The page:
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Côte d'Ivoire

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(CC) Image: Ky Chung; United Nations
Women in Côte d'Ivoire gather to celebrate International Women's Day in Abidjan, the country's largest city, in 2005.

Once a colony of France, the West African state of Côte d'Ivoire (sometimes known as Ivory Coast[1]) is a centre of coffee and cocoa production, with Yamoussoukro its capital. Its neighbours are Ghana to the east; Liberia and Guinea to the west; Mali and Burkina Faso to the north; and its coastline meets the Atlantic Ocean.

From independence in 1960, the republic endured political unrest as its emerging economy expanded, culminating in a 1999 military coup, subsequent civil war and the displacement of hundreds of thousands of people, before all sides agreed a fragile truce in 2007. French and United Nations forces remain in the country to oversee the peace process. Voters elect a president and a parliament under a system of multiparty democracy; since 2000 the head of state has been President Laurent Gbagbo.

The population is about 21 million. Among Côte d'Ivoire's many peoples are the Akan, who comprise about 42%; the Voltaiques, or Gur (17.6%); the Northern Mandes (16.5%); the Krous (11%); and the Southern Mandes (10%). The official language is French, but the country is home to 77 indigenous languages, the largest being Baoulé (about 2.2 million speakers), and many more immigrant tongues. French is not widely spoken despite its important as the language of government.[2] Literacy stands at about half the population, and the majority of Ivoirians are either Muslims (the largest group, at about 39%) or Christians (33%).[3]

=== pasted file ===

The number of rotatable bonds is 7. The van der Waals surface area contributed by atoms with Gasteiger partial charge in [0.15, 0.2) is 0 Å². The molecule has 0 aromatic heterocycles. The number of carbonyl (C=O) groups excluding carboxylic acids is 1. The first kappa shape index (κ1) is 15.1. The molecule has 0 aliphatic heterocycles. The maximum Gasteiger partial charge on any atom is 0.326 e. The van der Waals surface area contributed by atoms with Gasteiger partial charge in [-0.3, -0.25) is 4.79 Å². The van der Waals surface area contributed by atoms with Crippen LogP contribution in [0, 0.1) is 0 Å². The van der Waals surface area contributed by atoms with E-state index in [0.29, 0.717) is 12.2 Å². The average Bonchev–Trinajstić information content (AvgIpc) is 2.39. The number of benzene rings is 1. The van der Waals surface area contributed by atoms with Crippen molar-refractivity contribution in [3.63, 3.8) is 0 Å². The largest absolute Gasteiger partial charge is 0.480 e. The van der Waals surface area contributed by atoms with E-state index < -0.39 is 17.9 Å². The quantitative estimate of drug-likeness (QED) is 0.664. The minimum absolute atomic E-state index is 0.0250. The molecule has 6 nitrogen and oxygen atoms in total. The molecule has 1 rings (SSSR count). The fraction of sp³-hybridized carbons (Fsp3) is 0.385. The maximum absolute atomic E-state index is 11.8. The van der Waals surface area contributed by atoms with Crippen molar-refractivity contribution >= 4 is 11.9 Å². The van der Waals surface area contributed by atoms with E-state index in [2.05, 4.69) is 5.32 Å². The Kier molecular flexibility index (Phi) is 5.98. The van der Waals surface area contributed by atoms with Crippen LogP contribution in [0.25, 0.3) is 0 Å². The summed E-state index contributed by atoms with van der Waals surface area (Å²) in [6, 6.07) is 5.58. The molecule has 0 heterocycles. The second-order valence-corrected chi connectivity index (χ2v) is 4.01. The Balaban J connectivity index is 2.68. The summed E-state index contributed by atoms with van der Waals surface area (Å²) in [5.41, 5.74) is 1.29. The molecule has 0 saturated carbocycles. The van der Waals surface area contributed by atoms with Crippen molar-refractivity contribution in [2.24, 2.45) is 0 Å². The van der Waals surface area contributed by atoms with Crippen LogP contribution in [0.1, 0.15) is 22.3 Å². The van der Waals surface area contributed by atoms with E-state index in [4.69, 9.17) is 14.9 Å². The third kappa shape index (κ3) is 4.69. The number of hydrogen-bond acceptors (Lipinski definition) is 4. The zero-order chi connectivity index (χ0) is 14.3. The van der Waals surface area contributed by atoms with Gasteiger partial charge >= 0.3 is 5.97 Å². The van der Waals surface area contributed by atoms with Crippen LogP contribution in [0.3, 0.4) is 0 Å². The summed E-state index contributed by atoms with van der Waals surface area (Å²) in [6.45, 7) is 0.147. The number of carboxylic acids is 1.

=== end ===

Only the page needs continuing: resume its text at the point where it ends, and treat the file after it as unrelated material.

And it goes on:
Côte d'Ivoire's total area is 322,463 sq km (124,502 sq mi), making it a little larger than New Mexico and more than 15 times the size of Wales. The climate is mostly tropical towards the coast and semi-arid elsewhere, with mountains to the north-west. Much natural forest has been logged. About 22% of the land is devoted to agriculture, and there are natural resources including petroleum, natural gas and diamonds. Coffee, cocoa and palm oil are the main products grown.[4]

Footnotes

  1. The government of Côte d'Ivoire encourages the use of the French name in other languages; this can be pronounced [kəʊt dɪv'wɑ:(r)] (or [di:v'wɑ:(r)]) in English. The country's full name is Republique de Cote d'Ivoire, i.e. the Republic of Côte d'Ivoire.
  2. Ethnologue: 'Languages of Côte d’Ivoire'; CIA - The World Factbook: 'Côte d'Ivoire'.
  3. CIA - The World Factbook: 'Côte d'Ivoire'.
  4. CIA - The World Factbook: 'Côte d'Ivoire'.

See also